Motif No. 1 began her career in the rough and tumble waterfront arts scene sometime in the mid 1800s. (Like many leading ladies, she is quite vague about her age.) Starting in the chorus lines of musicals, like this photo from "Bateaux des Homards", she quickly clawed her way to noteriety, and finally attained her dream role in "Rockport Plein Air".

Lesser characters often tried to upstage Motif No. 1, but her magnetic presence always pulled the audience's attention back to her. And though seen in many genres, Motif No. 1's classic profile was always recognizable and helped her to achieve worldwide fame throughout the 1900s.

In 1978, at the pinnacle of her career, a horrifying accident left Motif No. 1 damaged and dispirited, but with an outpouring of love from her fans, and extensive reconstructive surgery, she once again took to the stage in the highly acclaimed play "From Rockport With Love". Many stars would have rested on their laurels, but not Motif No. 1. She graciously continued to accept roles in a variety of mediums: stage, film, and canvas.
Motif No. 1. Is a true inspiration to her adoring fans, and is often seen in cameo appearances like this Indie film "Tender on the Mud" starring Thistle and Bentaña. She also put in a brief appearance in "Finding Nemo" in the dentist office scenes.

We hope you've enjoyed this retrospective on Motif No. 1's career. We'll leave you with this iconic closeup from one of her best loved movies "It's All About Me".

Wednesday, October 4, 2017

Running from the Cold

When it started getting cold I dug out these old wool blankets that my MIL gave me years ago. She got them for the Captain and his brother when they were little boys, so they are maybe 60 years old. But, boy, are they warm!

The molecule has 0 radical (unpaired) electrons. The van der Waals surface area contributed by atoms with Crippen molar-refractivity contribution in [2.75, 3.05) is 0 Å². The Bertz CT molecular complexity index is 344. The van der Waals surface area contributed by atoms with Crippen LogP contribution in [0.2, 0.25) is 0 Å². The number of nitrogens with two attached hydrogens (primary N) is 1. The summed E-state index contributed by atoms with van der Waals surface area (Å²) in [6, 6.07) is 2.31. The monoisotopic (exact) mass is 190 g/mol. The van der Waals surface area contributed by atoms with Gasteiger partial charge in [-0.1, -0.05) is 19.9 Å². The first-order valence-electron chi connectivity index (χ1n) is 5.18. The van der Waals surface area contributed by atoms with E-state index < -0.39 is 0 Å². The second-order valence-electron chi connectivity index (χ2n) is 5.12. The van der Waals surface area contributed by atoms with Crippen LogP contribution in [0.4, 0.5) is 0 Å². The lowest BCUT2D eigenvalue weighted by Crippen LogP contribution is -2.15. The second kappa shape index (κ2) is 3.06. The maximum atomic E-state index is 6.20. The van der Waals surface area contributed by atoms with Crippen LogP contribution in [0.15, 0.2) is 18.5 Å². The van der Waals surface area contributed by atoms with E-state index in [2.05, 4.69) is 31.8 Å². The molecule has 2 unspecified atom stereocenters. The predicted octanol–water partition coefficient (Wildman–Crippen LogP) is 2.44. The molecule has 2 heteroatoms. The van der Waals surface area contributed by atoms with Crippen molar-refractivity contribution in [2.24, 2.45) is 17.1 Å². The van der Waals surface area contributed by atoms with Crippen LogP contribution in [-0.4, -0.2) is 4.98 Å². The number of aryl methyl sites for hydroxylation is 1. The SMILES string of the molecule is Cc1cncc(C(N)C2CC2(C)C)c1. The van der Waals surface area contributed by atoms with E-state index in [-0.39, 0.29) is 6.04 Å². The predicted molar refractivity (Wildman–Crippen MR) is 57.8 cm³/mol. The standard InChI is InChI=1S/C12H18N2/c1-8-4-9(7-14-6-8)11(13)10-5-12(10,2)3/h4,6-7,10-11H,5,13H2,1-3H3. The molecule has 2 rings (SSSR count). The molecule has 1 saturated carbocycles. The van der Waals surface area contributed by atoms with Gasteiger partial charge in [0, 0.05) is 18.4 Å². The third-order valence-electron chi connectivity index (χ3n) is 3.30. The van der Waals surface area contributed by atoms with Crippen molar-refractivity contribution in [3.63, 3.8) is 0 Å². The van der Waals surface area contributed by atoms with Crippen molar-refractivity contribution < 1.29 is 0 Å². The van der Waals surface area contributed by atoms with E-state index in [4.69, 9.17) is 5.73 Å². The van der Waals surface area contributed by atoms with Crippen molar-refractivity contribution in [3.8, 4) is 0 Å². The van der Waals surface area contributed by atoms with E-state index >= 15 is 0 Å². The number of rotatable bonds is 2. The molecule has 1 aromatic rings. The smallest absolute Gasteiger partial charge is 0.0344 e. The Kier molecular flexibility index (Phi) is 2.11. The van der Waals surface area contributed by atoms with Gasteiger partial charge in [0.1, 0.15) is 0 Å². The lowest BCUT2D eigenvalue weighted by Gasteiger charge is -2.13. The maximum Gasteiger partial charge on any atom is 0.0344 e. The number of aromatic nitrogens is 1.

Then I dug out my sailing boots. Okay, so they're actually snow boots, but again, they're really warm!
We don't have a heater, but we can fire up the kerosene lamp and shut the doors to the aft cabin and warm the main cabin that way.

That is how we are coping with the cold as we run south with Bentaña on these beautiful, brisk fall days.

And thanks to Charlotte's generosity, a wee dram of this might help too.

Saturday, September 30, 2017

Penobscot Bay

Thistle has spent almost three months cruising in and around Penobscot Bay and it has been delightful. I feel like we've gotten to know Penobscot Bay pretty well, and we are sad to leave, but the fall color is a little late this year, and the good weather won't last forever, so we are heading south today.

Some of the things I'll never forget about Maine and Penobscot Bay are the wonderful old schooners and wooden boats,

the lighthouses,

the picturesque harbors with huge granite foundations, shingled buildings, and lobster gear piled around,
and the beauty of the rugged coastline.

I especially enjoyed the gardens full of beautiful, healthy flowers,

and the colors of autumn which I hadn't seen in quite a while.

 Here's a map showing our various jaunts around the area. The blue lines are the Captain's trip with Bill. The green lines are his trips with Don, and the yellow and orange lines are the trips we've made since I came back from California.

I might even grow to remember the lobster buoys fondly when enough time passes. Nah, not really, I'm sure I'll never miss them!